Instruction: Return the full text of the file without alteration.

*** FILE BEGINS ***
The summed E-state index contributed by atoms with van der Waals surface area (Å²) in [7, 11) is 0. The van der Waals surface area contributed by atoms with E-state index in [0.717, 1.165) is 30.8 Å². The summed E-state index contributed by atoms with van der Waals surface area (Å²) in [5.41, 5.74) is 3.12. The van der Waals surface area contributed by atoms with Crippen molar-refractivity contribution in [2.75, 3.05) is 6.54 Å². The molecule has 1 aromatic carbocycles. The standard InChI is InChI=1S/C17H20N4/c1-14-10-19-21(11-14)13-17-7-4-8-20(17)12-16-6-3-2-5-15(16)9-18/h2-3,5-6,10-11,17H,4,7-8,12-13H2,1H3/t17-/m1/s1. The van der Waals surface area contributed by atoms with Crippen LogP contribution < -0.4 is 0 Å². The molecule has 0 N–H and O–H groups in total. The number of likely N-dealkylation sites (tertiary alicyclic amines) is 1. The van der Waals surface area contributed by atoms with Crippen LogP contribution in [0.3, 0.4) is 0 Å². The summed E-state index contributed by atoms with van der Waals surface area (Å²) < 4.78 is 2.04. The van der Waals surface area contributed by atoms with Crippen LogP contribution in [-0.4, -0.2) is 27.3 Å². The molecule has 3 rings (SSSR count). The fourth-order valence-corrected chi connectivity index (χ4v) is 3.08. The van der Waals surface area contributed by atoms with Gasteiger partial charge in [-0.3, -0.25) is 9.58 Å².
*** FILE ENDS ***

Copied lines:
The summed E-state index contributed by atoms with van der Waals surface area (Å²) in [7, 11) is 0. The van der Waals surface area contributed by atoms with E-state index in [0.717, 1.165) is 30.8 Å². The summed E-state index contributed by atoms with van der Waals surface area (Å²) in [5.41, 5.74) is 3.12. The van der Waals surface area contributed by atoms with Crippen molar-refractivity contribution in [2.75, 3.05) is 6.54 Å². The molecule has 1 aromatic carbocycles. The standard InChI is InChI=1S/C17H20N4/c1-14-10-19-21(11-14)13-17-7-4-8-20(17)12-16-6-3-2-5-15(16)9-18/h2-3,5-6,10-11,17H,4,7-8,12-13H2,1H3/t17-/m1/s1. The van der Waals surface area contributed by atoms with Crippen LogP contribution < -0.4 is 0 Å². The molecule has 0 N–H and O–H groups in total. The number of likely N-dealkylation sites (tertiary alicyclic amines) is 1. The van der Waals surface area contributed by atoms with Crippen LogP contribution in [0.3, 0.4) is 0 Å². The summed E-state index contributed by atoms with van der Waals surface area (Å²) < 4.78 is 2.04. The van der Waals surface area contributed by atoms with Crippen LogP contribution in [-0.4, -0.2) is 27.3 Å². The molecule has 3 rings (SSSR count). The fourth-order valence-corrected chi connectivity index (χ4v) is 3.08. The van der Waals surface area contributed by atoms with Gasteiger partial charge in [-0.3, -0.25) is 9.58 Å².